Two weeks ago I asked myself this simple question—“Why do I study the Bible?” It surprised me that I really didn’t have a clear idea of why I did it. I concluded in all honesty that most often I just studied it to understand it better. Far less often I studied it with the purpose of conforming my life to it. I see that it would be a blatant lie to say that being changed is always my purpose. Especially since I often can’t even recall by lunchtime what I read earlier that morning! How often I have dishonored God by glazing over His commands!
I know also that my best times of spiritual growth have usually been times of intense meditation on specific commands of God with the express purpose of obeying them.
Let me connect this to something else I’ve been meditating on. Think about this verse:
Let your light shine before men in such a way that they may see your good works and glorify your Father who is in heaven. (Matthew 5:16)
Do people see your good works? If so, does it bring glory to God or to you?
Beware of practicing your righteousness before men to be noticed by them; otherwise you have no reward with your Father who is in heaven (Matthew 6:1)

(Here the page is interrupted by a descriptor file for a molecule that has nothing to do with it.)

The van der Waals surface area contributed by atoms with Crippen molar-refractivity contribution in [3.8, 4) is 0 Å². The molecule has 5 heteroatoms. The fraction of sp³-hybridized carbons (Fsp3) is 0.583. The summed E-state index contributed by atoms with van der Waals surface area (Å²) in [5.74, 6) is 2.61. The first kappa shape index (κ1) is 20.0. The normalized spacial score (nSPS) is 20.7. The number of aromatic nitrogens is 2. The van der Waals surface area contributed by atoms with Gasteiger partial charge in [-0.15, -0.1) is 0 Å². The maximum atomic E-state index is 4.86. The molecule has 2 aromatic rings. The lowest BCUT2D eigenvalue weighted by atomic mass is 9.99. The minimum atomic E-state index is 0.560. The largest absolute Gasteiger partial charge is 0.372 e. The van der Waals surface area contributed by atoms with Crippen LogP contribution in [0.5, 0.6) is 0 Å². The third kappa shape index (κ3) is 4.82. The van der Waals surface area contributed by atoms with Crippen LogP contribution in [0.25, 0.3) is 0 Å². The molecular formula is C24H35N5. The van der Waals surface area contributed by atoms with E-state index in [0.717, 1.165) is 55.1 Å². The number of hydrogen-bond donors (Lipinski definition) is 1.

My desire and prayer is that we will seek to conform our lives to Scripture in such a way that people will see the change in us and give glory to God for it. And if in any way this is not fully our desire, I pray that God would change our hearts. These verses are worth meditating on:
Work out your salvation with fear and trembling; for it is God who is at work in you, both to will and to work for His good pleasure. Do all things without grumbling or disputing; so that you will prove yourselves to be blameless and innocent, children of God above reproach in the midst of a crooked and perverse generation, among whom you shine as lights in the world, holding fast the word of life, (Philippians 12b-16a)
“All Scripture is inspired by God and profitable for teaching, for reproof, for correction, for training in righteousness, so that the man of God may be adequate, equipped for every good work.” (2 Timothy 3:16-17)
I hope this is encouraging.